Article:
5. Would a U.S. attack increase or decrease the chances that it would go after the Iranian nuclear infrastructure a few months later, if necessary? Is it inconceivable that nothing would suit Tehran better than to have the U.S. become embroiled in a Syrian confrontation? U.S. public opinion currently seems to support a U.S. air strike on Iran, if it continues its nuclear drive, but that might change if Washington appears to be getting bogged down in Syria beforehand.

6. This seems doubly true if the US is drawn into sending in ground troops because it deems an air strike insufficient. Once American troops are killed in yet another Middle East country, Americans might come to the conclusion - not for the first time - that enough is enough.

7. Does anyone know how Iran, Russia and China will react to a U.S. offensive against Syria? They certainly won’t be pleased. And they might very well respond not only by resisting any further international measures against Assad, but by removing all inhibitions in promoting and defending Iran’s nuclear capabilities.

8. Is it really certain that a rebel victory would be better for Israel and the West? True, the current situation is beyond intolerable and the wholesale massacre of Syrian civilians is immoral and reprehensible. But a rebel victory could result in even greater bloodshed, this time by a vengeful Sunni majority seeking revenge for a savage civil war and for decades of discrimination at the hands of the Alawite minority. You can already see the headlines: “Massacred by the weapons that America supplied.”

9. Never mind that the successor regime could be just as radical and anti-Israel as Assad’s only with no self-discipline, no central control and no inhibitions.

10. There is a famous chizbat (tall tale) from the pre-state days of the Palmach about Mardoch and the lamp:

Once Mardoch and the gang were sailing at night on the Kinneret (Sea of Galilee) with a fisherman’s lamp when his friends decided to taunt him.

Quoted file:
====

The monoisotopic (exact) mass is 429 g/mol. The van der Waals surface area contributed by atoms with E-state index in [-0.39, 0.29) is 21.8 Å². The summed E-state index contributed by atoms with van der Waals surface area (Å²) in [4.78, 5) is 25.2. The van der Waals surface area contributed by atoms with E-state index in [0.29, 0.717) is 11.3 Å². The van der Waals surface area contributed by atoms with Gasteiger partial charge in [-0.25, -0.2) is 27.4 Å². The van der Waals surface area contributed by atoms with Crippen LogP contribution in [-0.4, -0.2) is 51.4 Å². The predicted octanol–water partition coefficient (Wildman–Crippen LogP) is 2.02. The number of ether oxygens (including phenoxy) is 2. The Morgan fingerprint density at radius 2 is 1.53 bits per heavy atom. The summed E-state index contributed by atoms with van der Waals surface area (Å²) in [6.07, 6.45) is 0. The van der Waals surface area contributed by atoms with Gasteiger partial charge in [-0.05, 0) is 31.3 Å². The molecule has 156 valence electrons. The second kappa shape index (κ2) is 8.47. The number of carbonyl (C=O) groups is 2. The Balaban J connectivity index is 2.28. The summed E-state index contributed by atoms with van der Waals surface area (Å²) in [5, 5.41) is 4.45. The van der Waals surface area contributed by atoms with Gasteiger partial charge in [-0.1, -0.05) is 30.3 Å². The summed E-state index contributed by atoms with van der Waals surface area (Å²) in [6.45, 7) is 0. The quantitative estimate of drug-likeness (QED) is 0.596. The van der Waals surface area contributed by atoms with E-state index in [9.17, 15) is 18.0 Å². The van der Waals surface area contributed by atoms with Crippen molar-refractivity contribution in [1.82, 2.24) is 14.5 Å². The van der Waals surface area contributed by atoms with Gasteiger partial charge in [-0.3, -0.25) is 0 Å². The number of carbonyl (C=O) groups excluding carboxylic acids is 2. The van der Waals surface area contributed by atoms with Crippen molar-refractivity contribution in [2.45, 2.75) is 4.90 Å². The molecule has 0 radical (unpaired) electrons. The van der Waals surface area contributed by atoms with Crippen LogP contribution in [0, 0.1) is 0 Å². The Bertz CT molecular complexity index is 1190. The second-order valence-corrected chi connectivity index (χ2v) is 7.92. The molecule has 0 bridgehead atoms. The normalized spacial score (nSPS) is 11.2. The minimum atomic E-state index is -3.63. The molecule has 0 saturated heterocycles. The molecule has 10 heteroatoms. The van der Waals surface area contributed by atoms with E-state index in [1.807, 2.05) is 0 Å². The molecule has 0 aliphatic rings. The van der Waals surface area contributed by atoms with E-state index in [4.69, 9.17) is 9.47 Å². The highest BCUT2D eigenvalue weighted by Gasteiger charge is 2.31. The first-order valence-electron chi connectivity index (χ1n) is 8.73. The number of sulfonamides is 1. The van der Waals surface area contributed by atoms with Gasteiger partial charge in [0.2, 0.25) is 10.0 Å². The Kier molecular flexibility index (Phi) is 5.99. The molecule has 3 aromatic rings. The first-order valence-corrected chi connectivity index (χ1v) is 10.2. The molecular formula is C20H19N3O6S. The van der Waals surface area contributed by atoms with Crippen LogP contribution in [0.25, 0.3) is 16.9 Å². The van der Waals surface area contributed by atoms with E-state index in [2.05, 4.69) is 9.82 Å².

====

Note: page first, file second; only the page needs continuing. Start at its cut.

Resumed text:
“Let’s see if you’ve got a tough personality – throw the lamp into the Kinneret”.

“What has that got to do with personality,” Mardoch replied. “If I want, I’ll throw it.”

“So throw it,” they pressed.

“But the lamp will be damaged,” Mardoch said.

“See? You’ve got no personality,” they answered.

“Oh yeah?”


“OK, I’ll show you,” Mardoch said, and threw the lamp into the water.

At which point his friends turned away in disgust and said disdainfully: “See? We told you don’t have a personality. Anyone can sway you.”

So it’s inevitable that some of the same people who are now goading Obama on to make good on his “red line” ultimatum will turn around when the time comes and criticize his inability to keep the U.S. out of other people’s wars.

All of which doesn’t mean that the U.S. shouldn’t intervene. It does mean that the decision to do so is incredibly complex and agonizingly dangerous, contrary to what some politicians might lead you to believe – even if it is completely justified.

Bottom line? Give thanks that you are not the President of the United States.


By Chemi Shalev, Haaretz

Follow me on Twitter @ChemiShalev.

Click here to read more on Haaretz (registration required).

© Read premium content from leading Israeli daily Haaretz on FRANCE 24

Date created : 2013-04-29